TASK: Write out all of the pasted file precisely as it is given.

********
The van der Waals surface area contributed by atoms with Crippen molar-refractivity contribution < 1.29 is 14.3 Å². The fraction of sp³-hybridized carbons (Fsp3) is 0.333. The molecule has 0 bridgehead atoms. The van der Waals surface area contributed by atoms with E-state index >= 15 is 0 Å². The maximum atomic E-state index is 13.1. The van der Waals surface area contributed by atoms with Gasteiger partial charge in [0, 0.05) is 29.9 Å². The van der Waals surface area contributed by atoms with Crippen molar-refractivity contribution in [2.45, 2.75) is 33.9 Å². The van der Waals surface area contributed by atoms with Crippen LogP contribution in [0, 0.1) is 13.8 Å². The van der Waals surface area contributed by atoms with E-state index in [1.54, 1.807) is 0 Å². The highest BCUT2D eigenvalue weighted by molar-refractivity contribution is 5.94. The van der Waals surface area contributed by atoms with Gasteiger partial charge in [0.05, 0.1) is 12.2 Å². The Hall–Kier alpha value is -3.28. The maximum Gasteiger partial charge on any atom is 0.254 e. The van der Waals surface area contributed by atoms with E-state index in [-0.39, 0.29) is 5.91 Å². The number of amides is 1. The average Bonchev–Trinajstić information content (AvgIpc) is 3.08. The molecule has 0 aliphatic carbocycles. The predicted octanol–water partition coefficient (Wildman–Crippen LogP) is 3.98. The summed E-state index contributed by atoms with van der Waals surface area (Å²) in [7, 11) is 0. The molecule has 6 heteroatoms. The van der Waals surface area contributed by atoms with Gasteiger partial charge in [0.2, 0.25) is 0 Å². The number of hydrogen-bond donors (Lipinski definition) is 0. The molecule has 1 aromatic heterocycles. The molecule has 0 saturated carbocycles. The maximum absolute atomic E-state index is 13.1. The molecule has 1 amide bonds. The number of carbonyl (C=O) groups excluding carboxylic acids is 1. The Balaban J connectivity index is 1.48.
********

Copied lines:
The van der Waals surface area contributed by atoms with Crippen molar-refractivity contribution < 1.29 is 14.3 Å². The fraction of sp³-hybridized carbons (Fsp3) is 0.333. The molecule has 0 bridgehead atoms. The van der Waals surface area contributed by atoms with E-state index >= 15 is 0 Å². The maximum atomic E-state index is 13.1. The van der Waals surface area contributed by atoms with Gasteiger partial charge in [0, 0.05) is 29.9 Å². The van der Waals surface area contributed by atoms with Crippen molar-refractivity contribution in [2.45, 2.75) is 33.9 Å². The van der Waals surface area contributed by atoms with Crippen LogP contribution in [0, 0.1) is 13.8 Å². The van der Waals surface area contributed by atoms with E-state index in [1.54, 1.807) is 0 Å². The highest BCUT2D eigenvalue weighted by molar-refractivity contribution is 5.94. The van der Waals surface area contributed by atoms with Gasteiger partial charge in [0.05, 0.1) is 12.2 Å². The Hall–Kier alpha value is -3.28. The maximum Gasteiger partial charge on any atom is 0.254 e. The van der Waals surface area contributed by atoms with E-state index in [-0.39, 0.29) is 5.91 Å². The number of amides is 1. The average Bonchev–Trinajstić information content (AvgIpc) is 3.08. The molecule has 0 aliphatic carbocycles. The predicted octanol–water partition coefficient (Wildman–Crippen LogP) is 3.98. The summed E-state index contributed by atoms with van der Waals surface area (Å²) in [7, 11) is 0. The molecule has 6 heteroatoms. The van der Waals surface area contributed by atoms with Gasteiger partial charge in [0.2, 0.25) is 0 Å². The number of hydrogen-bond donors (Lipinski definition) is 0. The molecule has 1 aromatic heterocycles. The molecule has 0 saturated carbocycles. The maximum absolute atomic E-state index is 13.1. The molecule has 1 amide bonds. The number of carbonyl (C=O) groups excluding carboxylic acids is 1. The Balaban J connectivity index is 1.48.